SEGA classics come to Nintendo 3DS
It’s been fifteen years since SEGA became a third-party software publisher, but even today seeing the company’s iconic mascot, Sonic the Hedgehog, on Nintendo platforms I’m reminded of their legendary 80’s and 90’s rivalry. Back in those days, most of us were either a SEGA gamer or a Nintendo gamer, and particularly if you’re in the latter group you may not have played (or even heard of) some of the old school gems contained in the new SEGA 3D Classics Collection for Nintendo 3DS.
This collection of 9 classics from SEGA’s golden era of arcade and home console gaming defined their respective genres and played pivotal roles in shaping the video game industry as we know it today. On the surface, it may seem like this is yet one more retro compilation of many we’ve seen lately, however that couldn’t be further from the truth. The developers at M2 have painstakingly recreated each game in stunning full stereoscopic 3D, and have added tons of bonus features and goodies to give you brand new ways to play these cherished classics.
Platform: Nintendo 3DS
Release Date: April 26, 2016
Genre: Compilation, Arcade (Shooting, Action, Racing, Puzzle)
Modes: Single-player, multiplayer
ESRB Rating: E10+ (Everyone 10+)
Not your typical retro collection
In recent years, retro collections have tended to come two different varieties: those that include a huge library of well-known classics, like Rare Replay (30 games) and Sonic’s Ultimate Genesis Collection (over 40 games), or franchise-focused packages containing a modest number of games, such as Mega Man Legacy Collection and Resident Evil Origins Collection. The SEGA 3D Classics Collection eschews both of these tried and true formulas and tries something completely new: offering 9 classic SEGA games from a variety of platforms—SEGA Master System, SEGA Genesis, SEGA Mega Drive, and SEGA arcades—including popular hits, golden oldies you may have missed, and a pair of games that have never released outside Japan.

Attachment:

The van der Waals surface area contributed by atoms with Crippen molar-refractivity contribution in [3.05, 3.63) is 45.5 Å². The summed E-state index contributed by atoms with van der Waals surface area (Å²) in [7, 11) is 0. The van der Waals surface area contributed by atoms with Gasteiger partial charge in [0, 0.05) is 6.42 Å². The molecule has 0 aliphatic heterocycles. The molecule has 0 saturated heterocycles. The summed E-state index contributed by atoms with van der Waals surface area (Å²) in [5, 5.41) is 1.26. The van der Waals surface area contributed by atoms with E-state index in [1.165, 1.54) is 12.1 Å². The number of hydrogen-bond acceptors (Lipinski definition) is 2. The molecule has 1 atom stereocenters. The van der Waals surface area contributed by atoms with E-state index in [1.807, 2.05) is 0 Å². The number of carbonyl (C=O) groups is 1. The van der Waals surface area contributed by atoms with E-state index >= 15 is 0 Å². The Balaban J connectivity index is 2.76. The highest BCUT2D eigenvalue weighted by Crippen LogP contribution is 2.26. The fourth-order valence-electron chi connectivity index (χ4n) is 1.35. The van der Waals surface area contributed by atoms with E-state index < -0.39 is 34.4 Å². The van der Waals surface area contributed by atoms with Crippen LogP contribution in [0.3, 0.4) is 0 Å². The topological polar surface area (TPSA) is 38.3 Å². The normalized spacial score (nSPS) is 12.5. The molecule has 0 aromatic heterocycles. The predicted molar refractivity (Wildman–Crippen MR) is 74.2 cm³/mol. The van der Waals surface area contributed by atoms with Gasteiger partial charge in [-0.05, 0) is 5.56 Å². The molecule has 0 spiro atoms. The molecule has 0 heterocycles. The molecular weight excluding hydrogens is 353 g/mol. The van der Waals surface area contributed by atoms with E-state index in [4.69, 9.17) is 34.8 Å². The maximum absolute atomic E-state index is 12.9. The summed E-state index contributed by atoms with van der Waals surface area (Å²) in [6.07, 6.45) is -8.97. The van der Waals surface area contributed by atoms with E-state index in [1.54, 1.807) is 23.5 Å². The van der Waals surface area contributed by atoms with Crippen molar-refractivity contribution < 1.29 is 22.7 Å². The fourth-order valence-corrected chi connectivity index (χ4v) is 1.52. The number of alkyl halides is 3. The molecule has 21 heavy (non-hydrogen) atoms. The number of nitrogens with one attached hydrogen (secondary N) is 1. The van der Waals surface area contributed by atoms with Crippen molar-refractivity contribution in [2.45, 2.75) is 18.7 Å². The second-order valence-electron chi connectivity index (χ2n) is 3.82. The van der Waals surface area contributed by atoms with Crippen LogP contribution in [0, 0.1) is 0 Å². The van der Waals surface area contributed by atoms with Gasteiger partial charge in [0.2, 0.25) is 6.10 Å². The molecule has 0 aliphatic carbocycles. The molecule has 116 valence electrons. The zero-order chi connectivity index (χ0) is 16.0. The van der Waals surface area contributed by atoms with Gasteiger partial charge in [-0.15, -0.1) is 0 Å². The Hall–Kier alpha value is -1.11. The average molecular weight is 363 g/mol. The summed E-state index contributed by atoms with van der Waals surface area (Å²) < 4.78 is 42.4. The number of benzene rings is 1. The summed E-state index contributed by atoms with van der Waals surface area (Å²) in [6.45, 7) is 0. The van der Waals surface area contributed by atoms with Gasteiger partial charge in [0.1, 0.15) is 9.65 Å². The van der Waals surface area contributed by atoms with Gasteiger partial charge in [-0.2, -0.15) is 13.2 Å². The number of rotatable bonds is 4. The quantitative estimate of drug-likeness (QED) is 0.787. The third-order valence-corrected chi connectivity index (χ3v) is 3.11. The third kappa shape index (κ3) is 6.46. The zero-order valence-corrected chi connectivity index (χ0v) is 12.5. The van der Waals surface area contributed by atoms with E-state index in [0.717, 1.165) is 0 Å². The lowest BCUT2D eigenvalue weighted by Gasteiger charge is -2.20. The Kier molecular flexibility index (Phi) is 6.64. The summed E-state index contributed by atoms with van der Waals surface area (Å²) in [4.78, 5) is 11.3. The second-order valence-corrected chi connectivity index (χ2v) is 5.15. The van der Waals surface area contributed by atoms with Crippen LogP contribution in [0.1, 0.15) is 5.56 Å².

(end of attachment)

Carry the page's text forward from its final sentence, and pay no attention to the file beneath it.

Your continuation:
As mentioned, impressive stereoscopic 3D effects have also been added to all these titles. Some of the SEGA arcade games in the collection were originally developed using sprite-scaling technology to simulate 3D effects, but now on Nintendo 3DS they’re presented in true 3D for an even more immersive experience. To ensure the best visual pop and smoothest gameplay possible for the Genesis and Mega Drive games, SEGA and M2’s emulation teams developed their own “virtual console,” called the GigaDrive, which taps into the full 3D processing power of the 3DS hardware. It’s worth noting too that all nine included games are more than just simple 3DS ports, with each being completely deconstructed original versions rebuilt with stunning new graphics, modes, and features. Now that’s dedication.
Games never before released internationally
The game I was most excited to try first was Puyo Puyo Tsu, the second installment of the popular action-puzzle series, and its first release internationally. I fell in love with this franchise way back in the SEGA Genesis/Super NES era, but back then the North American versions were remodeled with more marketable characters in games like Dr. Robotnik’s Mean Bean Machine and Kirby’s Avalanche. The version of Puyo Puyo Tsu included here is the 1994 original Japanese arcade game where you face off against increasing challenging (and adorable) minions as you battle your way up a six-level tower. If you’re familiar with puzzle games like Dr. Mario or Tetris, you’ll feel right at home here as you match four or more coloured Puyo to remove them from the playing area. Not only is the game extremely fun—perhaps the best in the whole collection—but it’s also one of two included games that supports Local Play (each person must own the game.)